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About Gaya's Rituals: 

We work with the Celtic Sacred Rituals, using ascensional consciousness and awareness. 


There are 8 sacred rituals during the year, each one connecting and aligning with a different Earth Mother’s (Gaya) energy.


Each ritual has its own meaning and symbols and each of them bring a specific teaching and wisdom from the Earth.


At this time, guided by an ascended master, people can tune and align to those specific energies. 


Each is uniquely conditioned by the combination of energies flowing through the moment. 

We can find meaning through these rituals as it helps to structure the year lives and calendar. 


The 8 Gaya's Rituals:


These 4 rituals take place at the same time in both hemispheres of Earth, and are the most important ones according to Celtic tradition.



The first festival celebrated in the year is known as Imbolc. Held in February, it is the fire Ritual. 


Brigid is the Imbolc goddess associated with poetry, cleansing and fertility. 


On Imbolc, Brighid’s crosses were made and paraded from house-to-house for blessings and protection.



Beltane honours Life. Also known by some people as Gaelic May Day and Bealtaine, it is held on the first day of May. 

The festival is held in honor of the God, Bel, and brings the love energy.


On May Eve the sexuality of life and the earth is at its peak. Abundant fertility, on all levels, is the central theme. The Maiden goddess has reached her fullness. She is the manifestation of growth and renewal.

It is also about sexuality and sensuality, passion, vitality, joy and conception. It is brilliant moment in the Wheel of the Year to put ideas, hopes and dreams into action. 




Also known as Lughnash it is held on August 1st. 

The god Lugh blesses and ensures a rich and prosperous crop for the upcoming season. 


I t is the prosperity ritual of the year.


The ritual utilizes the first feast of crops gathered that year and also has matchmaking and athletic games for everyone to enjoy.


It involves great gatherings, feasting, matchmaking and trading. 



Samhain marks the beginning of a new year celebrated from sunset on October 31 to sunrise on November 1st.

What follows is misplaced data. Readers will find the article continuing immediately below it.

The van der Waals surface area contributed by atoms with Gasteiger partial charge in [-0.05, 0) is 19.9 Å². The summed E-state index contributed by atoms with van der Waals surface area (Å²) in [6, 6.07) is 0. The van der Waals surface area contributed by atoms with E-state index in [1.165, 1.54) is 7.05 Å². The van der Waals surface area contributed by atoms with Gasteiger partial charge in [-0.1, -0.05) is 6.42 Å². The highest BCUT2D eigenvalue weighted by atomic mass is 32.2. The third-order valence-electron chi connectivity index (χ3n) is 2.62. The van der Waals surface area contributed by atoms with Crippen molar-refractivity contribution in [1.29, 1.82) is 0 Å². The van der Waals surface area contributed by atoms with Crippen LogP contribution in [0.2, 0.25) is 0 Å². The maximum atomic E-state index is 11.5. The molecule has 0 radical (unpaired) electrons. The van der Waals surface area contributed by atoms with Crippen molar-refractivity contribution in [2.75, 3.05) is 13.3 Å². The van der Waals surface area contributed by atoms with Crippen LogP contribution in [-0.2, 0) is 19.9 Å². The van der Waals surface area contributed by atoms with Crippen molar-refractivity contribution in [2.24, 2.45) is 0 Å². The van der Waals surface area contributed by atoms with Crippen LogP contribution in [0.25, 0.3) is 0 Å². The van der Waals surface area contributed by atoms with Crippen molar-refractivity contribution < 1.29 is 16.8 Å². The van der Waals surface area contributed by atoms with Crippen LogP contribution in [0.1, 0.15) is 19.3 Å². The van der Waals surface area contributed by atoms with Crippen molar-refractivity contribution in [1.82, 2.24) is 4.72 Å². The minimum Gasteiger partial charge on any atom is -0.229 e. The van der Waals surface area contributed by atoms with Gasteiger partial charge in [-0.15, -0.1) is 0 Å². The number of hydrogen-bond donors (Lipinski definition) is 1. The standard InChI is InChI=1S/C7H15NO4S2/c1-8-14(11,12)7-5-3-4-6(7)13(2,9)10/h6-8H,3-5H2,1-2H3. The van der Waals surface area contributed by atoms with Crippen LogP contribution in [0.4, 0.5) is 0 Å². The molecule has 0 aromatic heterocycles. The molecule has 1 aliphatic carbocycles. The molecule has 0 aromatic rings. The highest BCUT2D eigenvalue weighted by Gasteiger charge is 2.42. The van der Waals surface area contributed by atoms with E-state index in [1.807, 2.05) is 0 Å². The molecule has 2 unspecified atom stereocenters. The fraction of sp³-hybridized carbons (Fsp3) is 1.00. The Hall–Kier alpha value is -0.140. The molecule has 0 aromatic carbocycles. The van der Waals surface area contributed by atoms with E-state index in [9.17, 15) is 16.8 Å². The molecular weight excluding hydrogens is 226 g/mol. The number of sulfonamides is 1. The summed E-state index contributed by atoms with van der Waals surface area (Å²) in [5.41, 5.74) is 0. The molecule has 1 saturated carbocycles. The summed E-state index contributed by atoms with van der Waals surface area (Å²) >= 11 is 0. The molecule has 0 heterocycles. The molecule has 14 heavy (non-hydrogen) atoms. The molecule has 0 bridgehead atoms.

It involves special flames with purifying and protective powers. 


Samhain, much like Halloween in other cultures, is also a day when spirits and fairies can cross into our world.


At this time we honor the opposing balance of forces of existence: darkness and light, night and day, death and life. 

Also at this holy time the boundaries between our world and the Otherworld are broken meaning the magic forces are stronger than ever.


It is a good time to make protection spells.




These 4 rituals take place at the different time in both hemispheres of Earth, and are related to the 4 seasons. 



It is the autumn equinox, when the harvest is winding down. 


Mabon is the mid-harvest festival, and it is when we take a few moments to honor the changing seasons and celebrate.


On around September 21 (or March 21, in the Southern Hemisphere), it is a time of giving thanks for the things we have, whether it is abundant crops or other blessings. 


It's a time of plenty, of gratitude, and of sharing our abundance with those less fortunate.


It is also time to bless the houses.




It is the winter solstice, and a time of great symbolism and power. 

It marks the return of the sun, when the days finally begin to get a little longer. It's also a time to celebrate with family and friends.

The winter solstice is a time of reflection, during the darkest and longest night of the year. 




It is the spring equinox and brings up the themes of balance, renewal, action, beginnings, hope, new possibilities

Also known as Alban Eiler, Rites of Spring, Eostra’s Day, Vernal Equinox, March Equinox, Ostara  is a time for celebrating the balance between extremes that is found amid the seasons. 


It is time for harmony and balance.



It is the Summer Solstice and brings up the themes of abundance, growth, masculine energy, magic and power of light. 

Also known as: Midsummer, Midsummer’s Eve, Gathering Day, St. John’s Day, St. John’s Eve, Summer Solstice, Alban Hefin, Feill-Sheathain.


This is the longest day and shortest night of the year, marking the pinnacle of the Sun’s power to fuel the growing season. At this time we recognize and give thanks for its warmth.


It is also a time to increase vitality and trade presents with loved ones.

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